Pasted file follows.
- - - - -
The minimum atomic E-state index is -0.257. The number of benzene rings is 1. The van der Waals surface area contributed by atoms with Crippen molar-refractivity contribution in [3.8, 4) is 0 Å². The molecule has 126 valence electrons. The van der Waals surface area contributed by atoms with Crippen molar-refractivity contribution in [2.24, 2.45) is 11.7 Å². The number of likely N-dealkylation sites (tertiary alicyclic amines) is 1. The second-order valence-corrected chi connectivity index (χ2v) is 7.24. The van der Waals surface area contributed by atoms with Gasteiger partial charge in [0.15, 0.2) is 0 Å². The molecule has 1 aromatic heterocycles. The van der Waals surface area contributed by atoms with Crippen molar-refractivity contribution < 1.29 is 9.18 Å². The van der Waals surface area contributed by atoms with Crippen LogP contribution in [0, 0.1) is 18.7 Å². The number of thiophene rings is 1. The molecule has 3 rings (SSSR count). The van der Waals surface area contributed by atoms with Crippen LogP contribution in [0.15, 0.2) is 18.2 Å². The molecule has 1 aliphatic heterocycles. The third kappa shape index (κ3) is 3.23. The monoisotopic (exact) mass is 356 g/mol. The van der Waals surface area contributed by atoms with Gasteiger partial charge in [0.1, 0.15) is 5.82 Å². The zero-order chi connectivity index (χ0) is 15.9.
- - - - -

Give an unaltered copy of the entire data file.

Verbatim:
The minimum atomic E-state index is -0.257. The number of benzene rings is 1. The van der Waals surface area contributed by atoms with Crippen molar-refractivity contribution in [3.8, 4) is 0 Å². The molecule has 126 valence electrons. The van der Waals surface area contributed by atoms with Crippen molar-refractivity contribution in [2.24, 2.45) is 11.7 Å². The number of likely N-dealkylation sites (tertiary alicyclic amines) is 1. The second-order valence-corrected chi connectivity index (χ2v) is 7.24. The van der Waals surface area contributed by atoms with Gasteiger partial charge in [0.15, 0.2) is 0 Å². The molecule has 1 aromatic heterocycles. The van der Waals surface area contributed by atoms with Crippen molar-refractivity contribution < 1.29 is 9.18 Å². The van der Waals surface area contributed by atoms with Crippen LogP contribution in [0, 0.1) is 18.7 Å². The number of thiophene rings is 1. The molecule has 3 rings (SSSR count). The van der Waals surface area contributed by atoms with Crippen LogP contribution in [0.15, 0.2) is 18.2 Å². The molecule has 1 aliphatic heterocycles. The third kappa shape index (κ3) is 3.23. The monoisotopic (exact) mass is 356 g/mol. The van der Waals surface area contributed by atoms with Gasteiger partial charge in [0.1, 0.15) is 5.82 Å². The zero-order chi connectivity index (χ0) is 15.9.